Threatened by Faith?
Writers should know better than that
Have you cried lately? Political attacks on religious faith beg a good cry.
Wait, wait—this isn’t a sermon. Nonbelievers are safe here. One needn’t endorse God to appreciate how egregiously wrong it is to persecute belief in deity, or to belittle meditators in general. It is not a good look for persecutors.
People of faith simply refuse to live their lives within a three-dimensional physical, emotional, and intellectual construct. They add to the mix a fourth dimension—spiritual, which can enhance and vitalize the other three. Any real writer ought to recognize the active agent involved here. Call it… muse.
The principal character in Willa Cather’s celebrated Death Comes for the Archbishop speaks of the enhancement this way: “Miracles... seem to me to rest not so much upon... healing power coming suddenly near us from afar but upon our perceptions being made finer, so that, for a moment, our eyes can see and our ears can hear what is there around us always.”
The described illuminating insight—coupled with compassion and humility—turns ordinary men and women into extraordinary parents, neighbors, and citizens. They see and hear “what is there around us always,” getting fuller value from their daily existence and passing it on.
For their faith, they are treated shabbily. That has been so from the beginning. Something about people turning the other cheek, or loving God more than, say, Bernie Sanders or Confucius, seems to enrage some nonbelievers.
So, we have Christians in Africa and Asia, Falun Gong adherents in China, and Muslims in India being harassed, sometimes to death. It usually is strident sectarian authorities doing the silencing and killing, but in some situations it’s one brand of believers violently repressing their rivals. That’s doubly saddening—and atheists and agnostics decry the incongruity.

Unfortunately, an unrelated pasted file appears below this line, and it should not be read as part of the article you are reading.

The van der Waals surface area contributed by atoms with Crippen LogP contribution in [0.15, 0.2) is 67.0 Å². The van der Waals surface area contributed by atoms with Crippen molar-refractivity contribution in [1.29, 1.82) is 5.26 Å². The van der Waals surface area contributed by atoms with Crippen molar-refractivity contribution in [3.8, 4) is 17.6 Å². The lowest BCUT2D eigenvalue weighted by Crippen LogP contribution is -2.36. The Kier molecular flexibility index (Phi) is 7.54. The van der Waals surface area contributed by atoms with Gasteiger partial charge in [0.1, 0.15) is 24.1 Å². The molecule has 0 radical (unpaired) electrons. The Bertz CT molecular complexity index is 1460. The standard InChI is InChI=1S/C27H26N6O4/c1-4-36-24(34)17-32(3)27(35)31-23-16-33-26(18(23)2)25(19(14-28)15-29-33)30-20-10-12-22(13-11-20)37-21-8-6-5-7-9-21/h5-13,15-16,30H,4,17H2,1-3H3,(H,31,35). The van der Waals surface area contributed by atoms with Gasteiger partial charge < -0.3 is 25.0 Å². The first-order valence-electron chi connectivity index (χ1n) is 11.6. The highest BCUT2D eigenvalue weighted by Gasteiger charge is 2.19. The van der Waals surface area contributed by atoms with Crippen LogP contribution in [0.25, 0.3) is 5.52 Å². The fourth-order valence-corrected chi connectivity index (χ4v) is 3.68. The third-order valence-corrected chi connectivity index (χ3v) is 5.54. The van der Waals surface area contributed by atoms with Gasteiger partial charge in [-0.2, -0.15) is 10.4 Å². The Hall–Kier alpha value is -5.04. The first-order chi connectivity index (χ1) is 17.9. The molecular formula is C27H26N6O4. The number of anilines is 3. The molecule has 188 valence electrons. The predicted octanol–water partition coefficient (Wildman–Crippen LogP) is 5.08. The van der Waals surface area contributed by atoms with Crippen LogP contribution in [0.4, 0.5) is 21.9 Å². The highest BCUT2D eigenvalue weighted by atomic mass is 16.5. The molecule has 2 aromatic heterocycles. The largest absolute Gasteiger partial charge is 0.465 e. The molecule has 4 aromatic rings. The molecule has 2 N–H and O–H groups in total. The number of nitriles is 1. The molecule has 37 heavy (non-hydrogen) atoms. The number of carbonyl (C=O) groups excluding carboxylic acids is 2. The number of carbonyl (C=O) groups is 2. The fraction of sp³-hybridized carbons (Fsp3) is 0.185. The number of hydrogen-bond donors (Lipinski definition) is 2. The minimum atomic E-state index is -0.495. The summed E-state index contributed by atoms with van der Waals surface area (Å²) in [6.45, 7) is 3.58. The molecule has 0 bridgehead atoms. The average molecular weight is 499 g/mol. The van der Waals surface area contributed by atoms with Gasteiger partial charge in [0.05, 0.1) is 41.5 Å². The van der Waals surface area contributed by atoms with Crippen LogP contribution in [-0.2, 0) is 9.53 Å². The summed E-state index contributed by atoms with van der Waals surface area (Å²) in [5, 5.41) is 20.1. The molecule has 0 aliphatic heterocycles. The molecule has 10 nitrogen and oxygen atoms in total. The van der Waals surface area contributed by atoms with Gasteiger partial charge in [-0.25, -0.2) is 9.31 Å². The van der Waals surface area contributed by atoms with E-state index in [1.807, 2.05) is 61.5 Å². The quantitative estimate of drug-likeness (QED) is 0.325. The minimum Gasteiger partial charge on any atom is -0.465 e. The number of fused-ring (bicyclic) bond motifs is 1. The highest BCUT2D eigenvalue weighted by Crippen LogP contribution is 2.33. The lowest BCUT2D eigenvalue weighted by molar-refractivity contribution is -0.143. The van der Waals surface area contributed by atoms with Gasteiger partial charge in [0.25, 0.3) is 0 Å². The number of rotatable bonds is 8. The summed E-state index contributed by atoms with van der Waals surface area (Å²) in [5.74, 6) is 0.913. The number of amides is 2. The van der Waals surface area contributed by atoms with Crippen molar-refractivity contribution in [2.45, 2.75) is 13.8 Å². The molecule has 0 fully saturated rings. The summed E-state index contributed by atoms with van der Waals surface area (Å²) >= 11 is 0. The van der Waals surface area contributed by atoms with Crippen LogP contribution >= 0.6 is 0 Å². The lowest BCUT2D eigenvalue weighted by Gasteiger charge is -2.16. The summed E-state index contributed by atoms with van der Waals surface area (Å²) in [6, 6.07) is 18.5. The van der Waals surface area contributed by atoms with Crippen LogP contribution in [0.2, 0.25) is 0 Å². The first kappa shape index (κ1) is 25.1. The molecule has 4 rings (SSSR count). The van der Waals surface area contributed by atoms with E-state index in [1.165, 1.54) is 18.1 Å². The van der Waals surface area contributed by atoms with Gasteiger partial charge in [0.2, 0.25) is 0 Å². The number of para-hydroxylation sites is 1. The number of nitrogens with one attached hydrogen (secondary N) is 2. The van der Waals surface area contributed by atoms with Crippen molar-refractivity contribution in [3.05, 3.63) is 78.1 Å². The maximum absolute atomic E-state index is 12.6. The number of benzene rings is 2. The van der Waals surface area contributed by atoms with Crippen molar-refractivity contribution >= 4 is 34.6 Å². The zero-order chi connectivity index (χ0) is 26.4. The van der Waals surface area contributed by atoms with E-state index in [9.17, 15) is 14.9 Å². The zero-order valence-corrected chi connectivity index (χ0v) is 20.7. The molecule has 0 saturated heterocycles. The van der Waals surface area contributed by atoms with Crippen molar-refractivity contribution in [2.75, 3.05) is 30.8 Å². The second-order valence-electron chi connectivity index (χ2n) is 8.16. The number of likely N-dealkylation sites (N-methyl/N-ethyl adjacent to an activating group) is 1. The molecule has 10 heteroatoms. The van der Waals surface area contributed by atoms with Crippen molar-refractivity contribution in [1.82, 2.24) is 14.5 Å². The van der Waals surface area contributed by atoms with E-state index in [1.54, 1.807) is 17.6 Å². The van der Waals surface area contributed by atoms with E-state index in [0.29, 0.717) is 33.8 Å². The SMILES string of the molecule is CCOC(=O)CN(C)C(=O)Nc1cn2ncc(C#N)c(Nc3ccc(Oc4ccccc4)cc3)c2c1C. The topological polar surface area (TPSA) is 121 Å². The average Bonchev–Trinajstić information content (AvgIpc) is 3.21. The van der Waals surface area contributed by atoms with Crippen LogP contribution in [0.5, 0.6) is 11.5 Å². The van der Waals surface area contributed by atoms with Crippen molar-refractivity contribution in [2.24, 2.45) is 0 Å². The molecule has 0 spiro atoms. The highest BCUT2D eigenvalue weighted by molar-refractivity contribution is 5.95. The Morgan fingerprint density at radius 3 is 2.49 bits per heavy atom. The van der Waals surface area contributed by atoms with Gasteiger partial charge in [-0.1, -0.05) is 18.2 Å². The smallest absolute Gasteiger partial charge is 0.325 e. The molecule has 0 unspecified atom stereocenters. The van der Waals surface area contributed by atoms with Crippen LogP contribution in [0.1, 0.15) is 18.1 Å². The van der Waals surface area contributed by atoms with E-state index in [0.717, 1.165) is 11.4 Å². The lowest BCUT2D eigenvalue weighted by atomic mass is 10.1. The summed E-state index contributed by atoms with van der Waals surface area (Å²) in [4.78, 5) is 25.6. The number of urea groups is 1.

It’s true: Pogroms and religious genocide sometimes are orchestrated by self-declared God-worshipping people. It happens when religion is politicized and the state becomes an arm of the sacred. Such a union always is unholy, whether we’re talking Roman crusades, the Muslim slaughter of infidels, or Puritan witch-hunters.
Yet the intrinsic problem there is politics, not religion. Faith intrinsically is inward-facing and people are free—in some societies, anyway—to believe what they want to believe. They can worship quietly in pews or loudly from basketball court-side seats, sing praises for God’s mercy or doom-cry about climate change. Devotion is not a problem. To each his own.
It’s when belief is politically codified that it takes wing and, screeching, swoops down on nonbelievers with talons extended. Hell hath no fury like a fervent power-wielder angered by the sight of alternative devotion.
The truth is, anyone harboring hope for a better tomorrow ought to identify with people who reach for the divine. Believers in God are onto something. They are finding order in a fractious existence, meaning in day-to-day living, and personal worth in an impersonal world. Which is to say, they’re finding peace. Only hostile hearts feel threatened by such.